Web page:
This is a duplicate article. It is a prior version of the Fat Client vs. Thin Client article. It was so good we had to keep it on here and just link back to it.
Here is the original article that was written by our founder, Phil Martin.
Hold on, this may get a bit technical...
Most Local Area Networks or LANs run as file servers, meaning they operate as a shared remote disk drive for client workstations. These networks are optimal for document based processing such as word-processing and spreadsheet applications because they provide a dedicated processor for working with large amounts of data in memory and share the infrequent access to disk drives. Transaction based systems, such as accounting applications, are the opposite. They process a single transaction at a time requiring little memory and processor resources and spend most of their time moving data between memory and the disk drives. For example, processing a sales order is not much more than extending the quantity by the price but the Customer Master, Sales Order, Terms Code, Salesman, and Inventory files, to name a few, must be read and written over the network. Not the same as reading a document, moving lots of data around for ten minutes, then writing it back. So, for transaction based applications, forget about performance on a File Server LAN. The dedicated processor and abundant memory are wasted and the slowest link, the remote disk access, is overworked.
And what about reliability? While the programs do reside on the File Server host, they are downloaded and actually execute on the workstation. Because moving data in memory is so much faster than accessing the disk drive, the workstation hoards as much data from the server's disk files as possible in large blocks of memory called buffers. As data is needed, the computer first reads a segment of the disk file into a buffer and then uses the memory based version for the program's subsequent access to that portion of the file. Consequently, during a program's execution, data in the buffers get "out of sync" with their disk file counterparts. If no unused buffers are available, the oldest used buffer is written back to the disk file and it becomes available for reuse. Individual buffers usually hold only a fraction of a complete file. Therefore, the disk files being updated by a program become "corrupted" with these partial write backs until the program ends and all of the remaining buffers are written back to the disk. While the program is running, the disk files are vulnerable. If the network connection is dropped or the workstation is restarted, data being held in the buffers is lost and can never be written back to "resync" the disk files. Database Server applications using products such as SQL Server overcome the "dirty buffer" problem by keeping the data file access on the server. This improves reliability but doesn't do as much for performance because the programs are still downloaded and all of the application's data records, not just the portion required for the user's screen display, are read and written over the network to be processed at the workstation.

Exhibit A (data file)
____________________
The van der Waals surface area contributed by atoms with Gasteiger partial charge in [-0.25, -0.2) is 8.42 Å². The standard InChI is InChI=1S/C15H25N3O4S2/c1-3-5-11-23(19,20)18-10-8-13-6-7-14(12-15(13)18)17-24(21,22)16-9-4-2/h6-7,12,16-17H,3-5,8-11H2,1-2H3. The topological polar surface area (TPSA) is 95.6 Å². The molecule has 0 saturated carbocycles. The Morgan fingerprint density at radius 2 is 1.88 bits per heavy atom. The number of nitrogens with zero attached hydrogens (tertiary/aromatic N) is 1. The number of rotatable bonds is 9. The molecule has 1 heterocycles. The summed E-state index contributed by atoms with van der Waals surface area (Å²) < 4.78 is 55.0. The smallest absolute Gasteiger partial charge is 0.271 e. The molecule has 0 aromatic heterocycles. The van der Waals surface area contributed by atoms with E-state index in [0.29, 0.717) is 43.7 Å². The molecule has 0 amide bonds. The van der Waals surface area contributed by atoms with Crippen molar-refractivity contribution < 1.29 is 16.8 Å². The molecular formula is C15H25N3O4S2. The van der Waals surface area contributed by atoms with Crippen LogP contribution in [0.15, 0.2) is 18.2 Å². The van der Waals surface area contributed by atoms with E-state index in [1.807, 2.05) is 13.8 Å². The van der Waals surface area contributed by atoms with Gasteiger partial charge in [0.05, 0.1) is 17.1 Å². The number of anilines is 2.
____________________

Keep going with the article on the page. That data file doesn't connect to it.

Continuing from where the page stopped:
The Application Server environment of MAS 90cs is similar to the internet. Everything is on the host except the user interface. No programs are downloaded and no application data files are opened on the user's workstation.; But unlike the internet, there is no delay for graphical images to be downloaded for display. In fact, MAS 90cs actually runs on the server in character mode. The thin-client "browser" running in Windows on the workstation receives a text command from the host with the specifications for each Windows "object" to be drawn on the workstation's display followed by the text designated for the data fields on the displayed form. Also, to minimize network traffic, static MAS 90 components such as the Help text files are kept on the workstation in a local "cache". Remote dial-up users really benefit from MAS 90cs because, like the internet, they make a serial TCP/IP connection directly to the server. It is not necessary to connect through products such as Winframe or pcANYWHERE. These methods copy the entire graphical screen image from a Windows NT task or a local workstation and download it to the remote computer. Even over high-speed lines, there is often a tedious wait for the screen to display.